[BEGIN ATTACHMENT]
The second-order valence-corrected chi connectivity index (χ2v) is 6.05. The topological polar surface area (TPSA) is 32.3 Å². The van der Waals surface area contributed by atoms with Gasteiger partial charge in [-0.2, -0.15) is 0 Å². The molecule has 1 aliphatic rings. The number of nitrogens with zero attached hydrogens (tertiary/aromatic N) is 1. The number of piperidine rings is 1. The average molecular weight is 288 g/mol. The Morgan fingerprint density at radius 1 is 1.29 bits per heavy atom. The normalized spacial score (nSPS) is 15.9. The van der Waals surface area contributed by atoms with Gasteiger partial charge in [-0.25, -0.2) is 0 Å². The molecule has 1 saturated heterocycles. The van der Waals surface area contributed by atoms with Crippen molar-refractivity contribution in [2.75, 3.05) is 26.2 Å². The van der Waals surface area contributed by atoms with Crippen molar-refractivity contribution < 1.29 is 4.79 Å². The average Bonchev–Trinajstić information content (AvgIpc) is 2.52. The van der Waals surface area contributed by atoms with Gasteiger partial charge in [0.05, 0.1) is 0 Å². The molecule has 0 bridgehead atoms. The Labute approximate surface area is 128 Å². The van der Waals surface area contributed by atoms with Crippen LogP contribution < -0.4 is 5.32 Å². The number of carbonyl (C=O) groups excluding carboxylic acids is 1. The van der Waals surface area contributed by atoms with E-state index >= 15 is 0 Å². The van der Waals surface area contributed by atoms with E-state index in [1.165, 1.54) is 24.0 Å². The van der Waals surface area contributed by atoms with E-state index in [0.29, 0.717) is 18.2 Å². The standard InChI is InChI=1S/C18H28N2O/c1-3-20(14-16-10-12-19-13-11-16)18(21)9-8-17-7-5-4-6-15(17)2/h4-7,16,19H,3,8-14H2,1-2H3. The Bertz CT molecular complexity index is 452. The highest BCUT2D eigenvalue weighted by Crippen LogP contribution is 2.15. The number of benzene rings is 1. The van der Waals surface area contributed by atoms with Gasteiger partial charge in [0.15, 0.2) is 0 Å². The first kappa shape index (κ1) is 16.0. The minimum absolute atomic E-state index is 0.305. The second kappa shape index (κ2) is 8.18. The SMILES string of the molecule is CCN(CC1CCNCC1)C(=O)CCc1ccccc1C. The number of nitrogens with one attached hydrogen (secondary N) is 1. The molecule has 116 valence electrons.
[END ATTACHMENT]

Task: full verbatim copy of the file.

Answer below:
The second-order valence-corrected chi connectivity index (χ2v) is 6.05. The topological polar surface area (TPSA) is 32.3 Å². The van der Waals surface area contributed by atoms with Gasteiger partial charge in [-0.2, -0.15) is 0 Å². The molecule has 1 aliphatic rings. The number of nitrogens with zero attached hydrogens (tertiary/aromatic N) is 1. The number of piperidine rings is 1. The average molecular weight is 288 g/mol. The Morgan fingerprint density at radius 1 is 1.29 bits per heavy atom. The normalized spacial score (nSPS) is 15.9. The van der Waals surface area contributed by atoms with Gasteiger partial charge in [-0.25, -0.2) is 0 Å². The molecule has 1 saturated heterocycles. The van der Waals surface area contributed by atoms with Crippen molar-refractivity contribution in [2.75, 3.05) is 26.2 Å². The van der Waals surface area contributed by atoms with Crippen molar-refractivity contribution < 1.29 is 4.79 Å². The average Bonchev–Trinajstić information content (AvgIpc) is 2.52. The van der Waals surface area contributed by atoms with Gasteiger partial charge in [0.05, 0.1) is 0 Å². The molecule has 0 bridgehead atoms. The Labute approximate surface area is 128 Å². The van der Waals surface area contributed by atoms with Crippen LogP contribution < -0.4 is 5.32 Å². The number of carbonyl (C=O) groups excluding carboxylic acids is 1. The van der Waals surface area contributed by atoms with E-state index >= 15 is 0 Å². The van der Waals surface area contributed by atoms with E-state index in [1.165, 1.54) is 24.0 Å². The van der Waals surface area contributed by atoms with E-state index in [0.29, 0.717) is 18.2 Å². The standard InChI is InChI=1S/C18H28N2O/c1-3-20(14-16-10-12-19-13-11-16)18(21)9-8-17-7-5-4-6-15(17)2/h4-7,16,19H,3,8-14H2,1-2H3. The Bertz CT molecular complexity index is 452. The highest BCUT2D eigenvalue weighted by Crippen LogP contribution is 2.15. The number of benzene rings is 1. The van der Waals surface area contributed by atoms with Gasteiger partial charge in [0.15, 0.2) is 0 Å². The first kappa shape index (κ1) is 16.0. The minimum absolute atomic E-state index is 0.305. The second kappa shape index (κ2) is 8.18. The SMILES string of the molecule is CCN(CC1CCNCC1)C(=O)CCc1ccccc1C. The number of nitrogens with one attached hydrogen (secondary N) is 1. The molecule has 116 valence electrons.